Chiropractic Society of Texas President Responds to Hysteria in Texas
Parker University used their recent Parker Seminar event held this past weekend to drum up support for the misguided efforts at scope expansion in the State of Texas by the Texas Chiropractic Association and the Texas Board of Chiropractic Examiners. Scott Walker DC, the President of the Chiropractic Society of Texas, recently addressed the propaganda being put out by various organizations and chiropractic publications including Chiropractic Economics and Dynamic Chiropractic and being promoted on social media. The following is the full text of his response.
I have seen a lot of misinformation and uncertainty about the TMA VS. TBCE (defendant) and TCA (intervenor) AKA the VONT case. Here are the facts of the case as I understand them, and I hope to clear up some of the confusion for our members and Chiropractors in Texas. I am not an attorney, so please feel free to read all the information on your own.
The TBCE according to its website serves as a ”Statutory Basis/Rulemaking Authority: The Texas Board of Chiropractic Examiners (TBCE) is an independent state health regulatory agency, charged with implementing and administering its enabling legislation. The TBCE operates under the authority of the Occupations Code, Title 3, Subtitle C, Chapter 201, better known as the Chiropractic Act (the Act). General rulemaking authority is granted to the Board under Sec. 201.152 of the Act, and authority to address specific subjects is grated throughout the Act.”
The Texas Chiropractic Act is written by legislators and is in the Texas Occupations Code §201.002 which enables statutes and practice acts for professionals. The Texas Chiropractic Act is what the TBCE is supposed to follow in construction of its rules and guidelines. The ruling on the case by Judge Rhonda Hurley was a result of the fact that certain TBCE rules do not follow or reflect what the Chiropractic Act says in Texas Occupations Code §201.002.
The Act was never written to include the term diagnosis, yet Chiropractors have been able to care for patients for decades under the current Texas Chiropractic Act based on the following from the Texas Occupations Code §201.002:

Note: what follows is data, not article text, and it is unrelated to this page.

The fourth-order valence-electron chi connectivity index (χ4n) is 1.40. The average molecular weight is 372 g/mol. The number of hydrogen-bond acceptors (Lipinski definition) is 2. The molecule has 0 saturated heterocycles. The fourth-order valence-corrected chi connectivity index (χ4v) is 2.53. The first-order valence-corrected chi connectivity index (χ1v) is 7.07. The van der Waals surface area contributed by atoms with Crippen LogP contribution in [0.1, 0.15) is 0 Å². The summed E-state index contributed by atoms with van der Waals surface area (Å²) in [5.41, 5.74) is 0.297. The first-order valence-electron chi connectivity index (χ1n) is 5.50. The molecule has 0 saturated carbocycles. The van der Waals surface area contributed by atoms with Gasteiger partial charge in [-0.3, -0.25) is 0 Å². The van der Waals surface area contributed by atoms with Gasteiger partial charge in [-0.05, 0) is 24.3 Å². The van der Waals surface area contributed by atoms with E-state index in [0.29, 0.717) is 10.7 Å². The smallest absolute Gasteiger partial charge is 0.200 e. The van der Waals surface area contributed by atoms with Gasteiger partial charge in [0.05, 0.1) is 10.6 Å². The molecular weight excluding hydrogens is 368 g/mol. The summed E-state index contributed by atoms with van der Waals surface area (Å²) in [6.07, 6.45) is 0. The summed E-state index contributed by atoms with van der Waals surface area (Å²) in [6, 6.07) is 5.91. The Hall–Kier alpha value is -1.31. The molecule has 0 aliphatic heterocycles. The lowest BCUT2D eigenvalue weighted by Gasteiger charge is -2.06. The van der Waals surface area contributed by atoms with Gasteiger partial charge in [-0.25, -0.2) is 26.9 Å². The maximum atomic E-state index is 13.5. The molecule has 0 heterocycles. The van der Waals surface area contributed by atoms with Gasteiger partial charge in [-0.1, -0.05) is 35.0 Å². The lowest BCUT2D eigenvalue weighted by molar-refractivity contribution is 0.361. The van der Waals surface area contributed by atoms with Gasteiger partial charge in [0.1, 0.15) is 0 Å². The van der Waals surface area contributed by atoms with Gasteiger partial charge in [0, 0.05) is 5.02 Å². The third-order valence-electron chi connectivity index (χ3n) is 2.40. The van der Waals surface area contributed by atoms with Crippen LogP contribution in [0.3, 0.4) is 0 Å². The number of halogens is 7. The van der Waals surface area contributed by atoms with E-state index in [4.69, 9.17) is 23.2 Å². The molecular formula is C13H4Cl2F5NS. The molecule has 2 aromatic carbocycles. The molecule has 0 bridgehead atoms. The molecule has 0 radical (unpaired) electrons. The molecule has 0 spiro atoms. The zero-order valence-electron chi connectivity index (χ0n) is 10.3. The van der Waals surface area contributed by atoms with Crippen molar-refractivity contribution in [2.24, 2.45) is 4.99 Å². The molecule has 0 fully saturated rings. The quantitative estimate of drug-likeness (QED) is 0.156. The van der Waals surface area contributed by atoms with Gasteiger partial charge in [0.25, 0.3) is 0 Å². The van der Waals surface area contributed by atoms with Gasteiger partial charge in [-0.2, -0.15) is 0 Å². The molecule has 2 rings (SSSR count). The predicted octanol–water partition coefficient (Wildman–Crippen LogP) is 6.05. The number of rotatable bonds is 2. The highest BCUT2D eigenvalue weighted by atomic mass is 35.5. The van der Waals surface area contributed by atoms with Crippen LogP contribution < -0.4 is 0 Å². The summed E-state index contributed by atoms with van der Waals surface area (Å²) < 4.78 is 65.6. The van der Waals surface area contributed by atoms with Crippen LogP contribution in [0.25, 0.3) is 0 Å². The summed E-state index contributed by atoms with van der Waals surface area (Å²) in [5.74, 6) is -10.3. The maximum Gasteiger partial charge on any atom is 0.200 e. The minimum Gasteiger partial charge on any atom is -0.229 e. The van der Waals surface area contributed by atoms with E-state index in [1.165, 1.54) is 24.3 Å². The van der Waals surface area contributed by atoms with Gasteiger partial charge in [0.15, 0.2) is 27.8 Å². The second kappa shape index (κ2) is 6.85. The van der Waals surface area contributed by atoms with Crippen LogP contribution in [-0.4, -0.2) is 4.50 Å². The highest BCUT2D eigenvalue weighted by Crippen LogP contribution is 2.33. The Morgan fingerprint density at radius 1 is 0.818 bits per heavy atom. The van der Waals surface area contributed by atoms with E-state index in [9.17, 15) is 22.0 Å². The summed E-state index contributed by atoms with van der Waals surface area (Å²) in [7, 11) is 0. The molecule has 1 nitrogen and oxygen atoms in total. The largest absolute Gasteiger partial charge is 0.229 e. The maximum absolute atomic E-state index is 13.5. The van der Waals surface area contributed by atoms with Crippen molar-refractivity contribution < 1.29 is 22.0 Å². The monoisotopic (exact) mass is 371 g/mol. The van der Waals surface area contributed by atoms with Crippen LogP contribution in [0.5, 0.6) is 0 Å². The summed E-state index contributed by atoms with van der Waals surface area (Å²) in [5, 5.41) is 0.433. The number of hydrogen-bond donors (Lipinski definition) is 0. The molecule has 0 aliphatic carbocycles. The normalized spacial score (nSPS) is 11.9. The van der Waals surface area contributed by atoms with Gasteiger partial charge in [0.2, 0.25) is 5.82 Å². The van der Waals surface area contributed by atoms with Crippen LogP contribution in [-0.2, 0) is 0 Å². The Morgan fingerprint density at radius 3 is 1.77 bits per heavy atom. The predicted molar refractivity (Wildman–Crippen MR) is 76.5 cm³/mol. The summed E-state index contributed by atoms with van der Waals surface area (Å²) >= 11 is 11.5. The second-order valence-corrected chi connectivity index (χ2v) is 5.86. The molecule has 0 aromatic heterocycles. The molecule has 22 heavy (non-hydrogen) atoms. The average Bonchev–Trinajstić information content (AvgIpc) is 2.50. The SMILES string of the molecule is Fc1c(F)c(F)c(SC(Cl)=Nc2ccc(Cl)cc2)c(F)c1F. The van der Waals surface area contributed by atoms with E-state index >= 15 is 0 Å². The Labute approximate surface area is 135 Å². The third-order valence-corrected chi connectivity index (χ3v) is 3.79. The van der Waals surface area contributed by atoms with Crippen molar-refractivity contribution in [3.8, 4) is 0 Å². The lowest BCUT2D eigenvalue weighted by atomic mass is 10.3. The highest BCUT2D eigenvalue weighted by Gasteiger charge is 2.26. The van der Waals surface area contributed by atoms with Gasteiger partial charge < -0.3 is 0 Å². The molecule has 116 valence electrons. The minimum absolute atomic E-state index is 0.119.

(b) A person practices chiropractic under this chapter if the person:
(1) uses objective or subjective means to analyze, examine, or evaluate the biomechanical condition of the spine and musculoskeletal system of the human body;
(2) performs nonsurgical, nonincisive procedures, including adjustment and manipulation, to improve the subluxation complex or the biomechanics of the musculoskeletal system;
Based on (1) and (2) above we do not need to diagnose to practice Chiropractic in Texas. And the term subluxation complex is included in The Act as well. And ultimately the scientific literature defines the subluxation complex with a neuro component.
Judge Hurley’s ruling came out the way it did because the TBCE wrote different rules and included terms that were simply not in the original Chiropractic Act. This is an issue that essentially can only be addressed by changing the Act via legislation. The TBCE has interpreted the Act in ways that appear to broaden the scope of Chiropractic. The rules that were in question in the lawsuit are TBCE RULE §78.13 (a)(5), (a)(9), (c)(3)(B), and (d), which can be found on TBCE website.
To summarize, RELAX…….
There is undue fear circulating out there, not only in our State but nationally.
The judge’s ruling does not change the Occupations Code, Title 3, Subtitle C, Chapter 201, better known as the Texas Chiropractic Act. She ruled against the TBCE Rules as stated above. In my opinion, we have a very good law in regards to practicing Chiropractic. But as mentioned above, we do not need to have the word diagnosis added to practice Chiropractic.
We obviously use deductive reasoning to determine if someone belongs in our office, so we are in a sense differentially diagnosing whether they are a chiropractic candidate. But, using objective or subjective means to analyze, examine, or evaluate the biomechanical condition of the spine and musculoskeletal system of the human body is all that is required to practice chiropractic in Texas.
So, don’t buy into the fear that is out there that, we will require a referral from an M.D. in order to practice. We are portal of entry providers and that will not change based on this ruling. Keep helping to change the lives of your communities with certainty that Chiropractic is strong in the state of Texas!
Scott Walker DC
President - Chiropractic Society of Texas